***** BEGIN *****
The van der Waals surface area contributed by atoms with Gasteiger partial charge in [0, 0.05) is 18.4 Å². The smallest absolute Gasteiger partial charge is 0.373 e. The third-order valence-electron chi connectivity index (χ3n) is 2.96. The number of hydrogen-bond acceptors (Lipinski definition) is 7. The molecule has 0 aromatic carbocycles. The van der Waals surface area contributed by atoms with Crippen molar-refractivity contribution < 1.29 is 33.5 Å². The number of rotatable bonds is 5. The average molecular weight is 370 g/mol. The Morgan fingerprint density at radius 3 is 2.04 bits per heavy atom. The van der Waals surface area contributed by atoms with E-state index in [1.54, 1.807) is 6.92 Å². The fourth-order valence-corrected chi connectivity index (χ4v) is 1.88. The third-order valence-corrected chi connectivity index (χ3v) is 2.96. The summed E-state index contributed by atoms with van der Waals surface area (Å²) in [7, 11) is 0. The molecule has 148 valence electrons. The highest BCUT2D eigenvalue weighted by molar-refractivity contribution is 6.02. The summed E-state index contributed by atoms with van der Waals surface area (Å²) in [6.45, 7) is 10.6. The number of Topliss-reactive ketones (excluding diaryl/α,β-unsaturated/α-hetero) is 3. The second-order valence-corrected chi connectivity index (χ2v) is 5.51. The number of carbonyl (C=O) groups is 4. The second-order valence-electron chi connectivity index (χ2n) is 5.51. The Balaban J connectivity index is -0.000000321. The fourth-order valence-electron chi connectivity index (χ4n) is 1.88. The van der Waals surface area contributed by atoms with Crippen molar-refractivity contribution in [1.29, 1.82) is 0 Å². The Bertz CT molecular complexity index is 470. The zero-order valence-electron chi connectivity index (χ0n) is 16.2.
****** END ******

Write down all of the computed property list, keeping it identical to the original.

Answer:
The van der Waals surface area contributed by atoms with Gasteiger partial charge in [0, 0.05) is 18.4 Å². The smallest absolute Gasteiger partial charge is 0.373 e. The third-order valence-electron chi connectivity index (χ3n) is 2.96. The number of hydrogen-bond acceptors (Lipinski definition) is 7. The molecule has 0 aromatic carbocycles. The van der Waals surface area contributed by atoms with Crippen molar-refractivity contribution < 1.29 is 33.5 Å². The number of rotatable bonds is 5. The average molecular weight is 370 g/mol. The Morgan fingerprint density at radius 3 is 2.04 bits per heavy atom. The van der Waals surface area contributed by atoms with E-state index in [1.54, 1.807) is 6.92 Å². The fourth-order valence-corrected chi connectivity index (χ4v) is 1.88. The third-order valence-corrected chi connectivity index (χ3v) is 2.96. The summed E-state index contributed by atoms with van der Waals surface area (Å²) in [7, 11) is 0. The molecule has 148 valence electrons. The highest BCUT2D eigenvalue weighted by molar-refractivity contribution is 6.02. The summed E-state index contributed by atoms with van der Waals surface area (Å²) in [6.45, 7) is 10.6. The number of Topliss-reactive ketones (excluding diaryl/α,β-unsaturated/α-hetero) is 3. The second-order valence-corrected chi connectivity index (χ2v) is 5.51. The number of carbonyl (C=O) groups is 4. The second-order valence-electron chi connectivity index (χ2n) is 5.51. The Balaban J connectivity index is -0.000000321. The fourth-order valence-electron chi connectivity index (χ4n) is 1.88. The van der Waals surface area contributed by atoms with Crippen molar-refractivity contribution in [1.29, 1.82) is 0 Å². The Bertz CT molecular complexity index is 470. The zero-order valence-electron chi connectivity index (χ0n) is 16.2.